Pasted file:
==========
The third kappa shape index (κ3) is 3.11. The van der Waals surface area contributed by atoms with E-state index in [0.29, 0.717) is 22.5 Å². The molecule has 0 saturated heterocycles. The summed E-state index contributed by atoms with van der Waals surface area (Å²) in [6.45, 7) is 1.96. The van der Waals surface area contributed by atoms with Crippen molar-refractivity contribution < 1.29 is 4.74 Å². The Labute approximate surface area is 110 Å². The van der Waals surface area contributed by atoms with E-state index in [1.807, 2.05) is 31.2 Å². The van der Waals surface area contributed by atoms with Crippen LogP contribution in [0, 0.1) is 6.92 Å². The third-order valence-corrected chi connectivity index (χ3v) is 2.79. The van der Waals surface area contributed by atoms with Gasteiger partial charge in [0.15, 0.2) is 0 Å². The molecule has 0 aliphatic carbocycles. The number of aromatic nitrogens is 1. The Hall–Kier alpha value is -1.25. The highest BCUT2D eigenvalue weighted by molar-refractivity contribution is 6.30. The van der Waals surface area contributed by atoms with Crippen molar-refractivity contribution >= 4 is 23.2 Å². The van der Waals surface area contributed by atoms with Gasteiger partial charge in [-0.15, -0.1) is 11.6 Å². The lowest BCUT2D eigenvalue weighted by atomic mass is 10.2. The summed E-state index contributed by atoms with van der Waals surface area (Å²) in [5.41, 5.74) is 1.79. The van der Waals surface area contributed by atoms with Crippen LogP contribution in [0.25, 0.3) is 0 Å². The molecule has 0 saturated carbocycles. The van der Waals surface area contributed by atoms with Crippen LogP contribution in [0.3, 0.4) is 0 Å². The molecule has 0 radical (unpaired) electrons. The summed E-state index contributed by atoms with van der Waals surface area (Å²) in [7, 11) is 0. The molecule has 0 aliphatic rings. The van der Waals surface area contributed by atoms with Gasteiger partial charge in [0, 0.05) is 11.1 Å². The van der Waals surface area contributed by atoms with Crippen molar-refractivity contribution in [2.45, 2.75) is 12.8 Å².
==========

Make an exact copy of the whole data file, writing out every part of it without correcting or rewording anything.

The third kappa shape index (κ3) is 3.11. The van der Waals surface area contributed by atoms with E-state index in [0.29, 0.717) is 22.5 Å². The molecule has 0 saturated heterocycles. The summed E-state index contributed by atoms with van der Waals surface area (Å²) in [6.45, 7) is 1.96. The van der Waals surface area contributed by atoms with Crippen molar-refractivity contribution < 1.29 is 4.74 Å². The Labute approximate surface area is 110 Å². The van der Waals surface area contributed by atoms with E-state index in [1.807, 2.05) is 31.2 Å². The van der Waals surface area contributed by atoms with Crippen LogP contribution in [0, 0.1) is 6.92 Å². The third-order valence-corrected chi connectivity index (χ3v) is 2.79. The van der Waals surface area contributed by atoms with Gasteiger partial charge in [0.15, 0.2) is 0 Å². The molecule has 0 aliphatic carbocycles. The number of aromatic nitrogens is 1. The Hall–Kier alpha value is -1.25. The highest BCUT2D eigenvalue weighted by molar-refractivity contribution is 6.30. The van der Waals surface area contributed by atoms with Crippen molar-refractivity contribution >= 4 is 23.2 Å². The van der Waals surface area contributed by atoms with Gasteiger partial charge in [-0.15, -0.1) is 11.6 Å². The lowest BCUT2D eigenvalue weighted by atomic mass is 10.2. The summed E-state index contributed by atoms with van der Waals surface area (Å²) in [5.41, 5.74) is 1.79. The van der Waals surface area contributed by atoms with Crippen LogP contribution in [0.25, 0.3) is 0 Å². The molecule has 0 saturated carbocycles. The van der Waals surface area contributed by atoms with Crippen LogP contribution in [0.3, 0.4) is 0 Å². The molecule has 0 radical (unpaired) electrons. The summed E-state index contributed by atoms with van der Waals surface area (Å²) in [7, 11) is 0. The molecule has 0 aliphatic rings. The van der Waals surface area contributed by atoms with Gasteiger partial charge in [0, 0.05) is 11.1 Å². The van der Waals surface area contributed by atoms with Crippen molar-refractivity contribution in [2.45, 2.75) is 12.8 Å².